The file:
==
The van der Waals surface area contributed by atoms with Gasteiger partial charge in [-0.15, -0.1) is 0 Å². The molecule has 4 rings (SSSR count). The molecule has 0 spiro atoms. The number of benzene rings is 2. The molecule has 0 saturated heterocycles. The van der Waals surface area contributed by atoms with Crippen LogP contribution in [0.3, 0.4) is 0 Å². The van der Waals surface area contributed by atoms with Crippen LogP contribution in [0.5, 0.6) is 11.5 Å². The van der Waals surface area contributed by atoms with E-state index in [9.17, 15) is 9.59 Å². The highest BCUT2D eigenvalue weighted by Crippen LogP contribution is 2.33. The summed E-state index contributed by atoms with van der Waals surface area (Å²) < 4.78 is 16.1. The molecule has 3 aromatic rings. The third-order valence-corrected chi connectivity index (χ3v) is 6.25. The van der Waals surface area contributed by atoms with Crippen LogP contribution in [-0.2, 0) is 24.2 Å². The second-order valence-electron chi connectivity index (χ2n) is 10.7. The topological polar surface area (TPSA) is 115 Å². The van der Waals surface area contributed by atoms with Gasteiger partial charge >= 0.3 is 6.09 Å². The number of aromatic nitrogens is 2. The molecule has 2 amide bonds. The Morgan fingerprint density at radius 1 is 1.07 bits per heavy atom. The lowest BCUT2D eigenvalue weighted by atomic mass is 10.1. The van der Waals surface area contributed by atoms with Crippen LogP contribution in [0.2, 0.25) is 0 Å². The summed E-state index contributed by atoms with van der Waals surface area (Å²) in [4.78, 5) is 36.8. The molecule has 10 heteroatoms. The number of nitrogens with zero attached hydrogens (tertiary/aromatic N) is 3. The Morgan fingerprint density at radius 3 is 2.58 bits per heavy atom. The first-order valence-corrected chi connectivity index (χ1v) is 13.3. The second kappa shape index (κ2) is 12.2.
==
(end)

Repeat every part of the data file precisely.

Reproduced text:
The van der Waals surface area contributed by atoms with Gasteiger partial charge in [-0.15, -0.1) is 0 Å². The molecule has 4 rings (SSSR count). The molecule has 0 spiro atoms. The number of benzene rings is 2. The molecule has 0 saturated heterocycles. The van der Waals surface area contributed by atoms with Crippen LogP contribution in [0.3, 0.4) is 0 Å². The van der Waals surface area contributed by atoms with Crippen LogP contribution in [0.5, 0.6) is 11.5 Å². The van der Waals surface area contributed by atoms with E-state index in [9.17, 15) is 9.59 Å². The highest BCUT2D eigenvalue weighted by Crippen LogP contribution is 2.33. The summed E-state index contributed by atoms with van der Waals surface area (Å²) < 4.78 is 16.1. The molecule has 3 aromatic rings. The third-order valence-corrected chi connectivity index (χ3v) is 6.25. The van der Waals surface area contributed by atoms with Crippen LogP contribution in [-0.2, 0) is 24.2 Å². The second-order valence-electron chi connectivity index (χ2n) is 10.7. The topological polar surface area (TPSA) is 115 Å². The van der Waals surface area contributed by atoms with Gasteiger partial charge >= 0.3 is 6.09 Å². The number of aromatic nitrogens is 2. The molecule has 2 amide bonds. The Morgan fingerprint density at radius 1 is 1.07 bits per heavy atom. The lowest BCUT2D eigenvalue weighted by atomic mass is 10.1. The van der Waals surface area contributed by atoms with Crippen LogP contribution in [0.2, 0.25) is 0 Å². The summed E-state index contributed by atoms with van der Waals surface area (Å²) in [4.78, 5) is 36.8. The molecule has 10 heteroatoms. The number of nitrogens with zero attached hydrogens (tertiary/aromatic N) is 3. The Morgan fingerprint density at radius 3 is 2.58 bits per heavy atom. The first-order valence-corrected chi connectivity index (χ1v) is 13.3. The second kappa shape index (κ2) is 12.2.